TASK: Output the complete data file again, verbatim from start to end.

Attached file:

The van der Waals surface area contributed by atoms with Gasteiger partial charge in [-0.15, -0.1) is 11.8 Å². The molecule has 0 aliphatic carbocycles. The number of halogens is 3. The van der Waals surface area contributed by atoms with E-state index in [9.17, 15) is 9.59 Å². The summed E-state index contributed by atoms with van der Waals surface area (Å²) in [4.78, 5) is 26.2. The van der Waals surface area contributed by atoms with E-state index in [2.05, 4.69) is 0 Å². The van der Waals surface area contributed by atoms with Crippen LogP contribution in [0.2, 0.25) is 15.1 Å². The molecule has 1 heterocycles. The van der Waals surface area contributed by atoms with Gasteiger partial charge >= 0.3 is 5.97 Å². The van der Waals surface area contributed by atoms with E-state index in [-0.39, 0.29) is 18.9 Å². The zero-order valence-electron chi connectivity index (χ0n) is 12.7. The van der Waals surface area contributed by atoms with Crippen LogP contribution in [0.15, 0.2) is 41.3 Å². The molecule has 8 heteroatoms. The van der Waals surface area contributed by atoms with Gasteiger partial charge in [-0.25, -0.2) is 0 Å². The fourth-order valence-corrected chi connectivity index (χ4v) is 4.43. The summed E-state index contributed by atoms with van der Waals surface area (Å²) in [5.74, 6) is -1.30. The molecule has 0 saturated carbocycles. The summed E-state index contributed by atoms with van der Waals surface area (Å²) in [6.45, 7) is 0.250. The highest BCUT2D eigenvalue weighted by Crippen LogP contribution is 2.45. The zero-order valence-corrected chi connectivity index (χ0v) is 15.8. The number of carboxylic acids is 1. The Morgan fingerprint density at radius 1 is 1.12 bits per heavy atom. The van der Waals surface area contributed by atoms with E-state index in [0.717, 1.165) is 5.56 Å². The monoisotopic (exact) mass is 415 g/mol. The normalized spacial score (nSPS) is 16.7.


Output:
The van der Waals surface area contributed by atoms with Gasteiger partial charge in [-0.15, -0.1) is 11.8 Å². The molecule has 0 aliphatic carbocycles. The number of halogens is 3. The van der Waals surface area contributed by atoms with E-state index in [9.17, 15) is 9.59 Å². The summed E-state index contributed by atoms with van der Waals surface area (Å²) in [4.78, 5) is 26.2. The van der Waals surface area contributed by atoms with E-state index in [2.05, 4.69) is 0 Å². The van der Waals surface area contributed by atoms with Crippen LogP contribution in [0.2, 0.25) is 15.1 Å². The molecule has 1 heterocycles. The van der Waals surface area contributed by atoms with Gasteiger partial charge >= 0.3 is 5.97 Å². The van der Waals surface area contributed by atoms with E-state index in [-0.39, 0.29) is 18.9 Å². The zero-order valence-electron chi connectivity index (χ0n) is 12.7. The van der Waals surface area contributed by atoms with Crippen LogP contribution in [0.15, 0.2) is 41.3 Å². The molecule has 8 heteroatoms. The van der Waals surface area contributed by atoms with Gasteiger partial charge in [-0.25, -0.2) is 0 Å². The fourth-order valence-corrected chi connectivity index (χ4v) is 4.43. The summed E-state index contributed by atoms with van der Waals surface area (Å²) in [5.74, 6) is -1.30. The molecule has 0 saturated carbocycles. The summed E-state index contributed by atoms with van der Waals surface area (Å²) in [6.45, 7) is 0.250. The highest BCUT2D eigenvalue weighted by Crippen LogP contribution is 2.45. The zero-order valence-corrected chi connectivity index (χ0v) is 15.8. The number of carboxylic acids is 1. The Morgan fingerprint density at radius 1 is 1.12 bits per heavy atom. The van der Waals surface area contributed by atoms with E-state index in [0.717, 1.165) is 5.56 Å². The monoisotopic (exact) mass is 415 g/mol. The normalized spacial score (nSPS) is 16.7.